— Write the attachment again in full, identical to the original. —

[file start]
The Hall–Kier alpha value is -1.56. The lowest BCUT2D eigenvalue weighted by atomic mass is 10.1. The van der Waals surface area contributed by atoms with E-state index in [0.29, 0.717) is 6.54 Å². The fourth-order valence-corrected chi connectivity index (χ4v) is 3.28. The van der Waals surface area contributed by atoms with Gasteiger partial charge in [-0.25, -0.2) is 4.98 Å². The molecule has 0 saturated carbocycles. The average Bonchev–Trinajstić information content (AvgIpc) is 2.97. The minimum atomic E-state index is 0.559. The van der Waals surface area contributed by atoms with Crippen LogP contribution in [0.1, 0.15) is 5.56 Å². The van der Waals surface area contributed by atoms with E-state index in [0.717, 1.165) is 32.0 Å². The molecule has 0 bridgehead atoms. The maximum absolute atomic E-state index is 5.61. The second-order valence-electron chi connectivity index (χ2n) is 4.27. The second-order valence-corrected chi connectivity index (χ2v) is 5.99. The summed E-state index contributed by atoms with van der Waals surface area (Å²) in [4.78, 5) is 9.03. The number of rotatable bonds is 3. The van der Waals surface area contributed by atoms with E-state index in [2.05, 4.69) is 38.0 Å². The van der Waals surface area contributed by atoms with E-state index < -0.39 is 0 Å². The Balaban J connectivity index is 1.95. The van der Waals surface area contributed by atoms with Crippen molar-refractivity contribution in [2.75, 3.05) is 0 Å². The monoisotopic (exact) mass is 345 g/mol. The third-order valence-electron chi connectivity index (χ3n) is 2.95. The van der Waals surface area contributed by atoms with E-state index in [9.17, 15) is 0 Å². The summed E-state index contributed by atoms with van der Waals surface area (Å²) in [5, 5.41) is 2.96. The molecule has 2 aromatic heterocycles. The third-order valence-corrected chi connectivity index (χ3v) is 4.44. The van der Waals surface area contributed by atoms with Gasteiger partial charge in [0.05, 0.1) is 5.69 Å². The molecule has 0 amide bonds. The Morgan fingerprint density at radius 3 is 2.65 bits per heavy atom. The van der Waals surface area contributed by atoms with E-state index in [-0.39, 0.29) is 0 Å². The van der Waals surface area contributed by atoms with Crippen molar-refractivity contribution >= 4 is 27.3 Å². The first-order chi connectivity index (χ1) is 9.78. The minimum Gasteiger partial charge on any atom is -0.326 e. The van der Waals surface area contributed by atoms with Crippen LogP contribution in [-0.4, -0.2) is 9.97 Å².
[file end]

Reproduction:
The Hall–Kier alpha value is -1.56. The lowest BCUT2D eigenvalue weighted by atomic mass is 10.1. The van der Waals surface area contributed by atoms with E-state index in [0.29, 0.717) is 6.54 Å². The fourth-order valence-corrected chi connectivity index (χ4v) is 3.28. The van der Waals surface area contributed by atoms with Gasteiger partial charge in [-0.25, -0.2) is 4.98 Å². The molecule has 0 saturated carbocycles. The average Bonchev–Trinajstić information content (AvgIpc) is 2.97. The minimum atomic E-state index is 0.559. The van der Waals surface area contributed by atoms with Crippen LogP contribution in [0.1, 0.15) is 5.56 Å². The van der Waals surface area contributed by atoms with E-state index in [0.717, 1.165) is 32.0 Å². The molecule has 0 bridgehead atoms. The maximum absolute atomic E-state index is 5.61. The second-order valence-electron chi connectivity index (χ2n) is 4.27. The second-order valence-corrected chi connectivity index (χ2v) is 5.99. The summed E-state index contributed by atoms with van der Waals surface area (Å²) in [4.78, 5) is 9.03. The number of rotatable bonds is 3. The van der Waals surface area contributed by atoms with E-state index in [2.05, 4.69) is 38.0 Å². The van der Waals surface area contributed by atoms with E-state index < -0.39 is 0 Å². The Balaban J connectivity index is 1.95. The van der Waals surface area contributed by atoms with Crippen molar-refractivity contribution in [2.75, 3.05) is 0 Å². The monoisotopic (exact) mass is 345 g/mol. The third-order valence-electron chi connectivity index (χ3n) is 2.95. The van der Waals surface area contributed by atoms with E-state index in [9.17, 15) is 0 Å². The summed E-state index contributed by atoms with van der Waals surface area (Å²) in [5, 5.41) is 2.96. The molecule has 2 aromatic heterocycles. The third-order valence-corrected chi connectivity index (χ3v) is 4.44. The van der Waals surface area contributed by atoms with Gasteiger partial charge in [0.05, 0.1) is 5.69 Å². The molecule has 0 amide bonds. The Morgan fingerprint density at radius 3 is 2.65 bits per heavy atom. The van der Waals surface area contributed by atoms with E-state index in [-0.39, 0.29) is 0 Å². The van der Waals surface area contributed by atoms with Crippen molar-refractivity contribution >= 4 is 27.3 Å². The first-order chi connectivity index (χ1) is 9.78. The minimum Gasteiger partial charge on any atom is -0.326 e. The van der Waals surface area contributed by atoms with Crippen LogP contribution in [-0.4, -0.2) is 9.97 Å².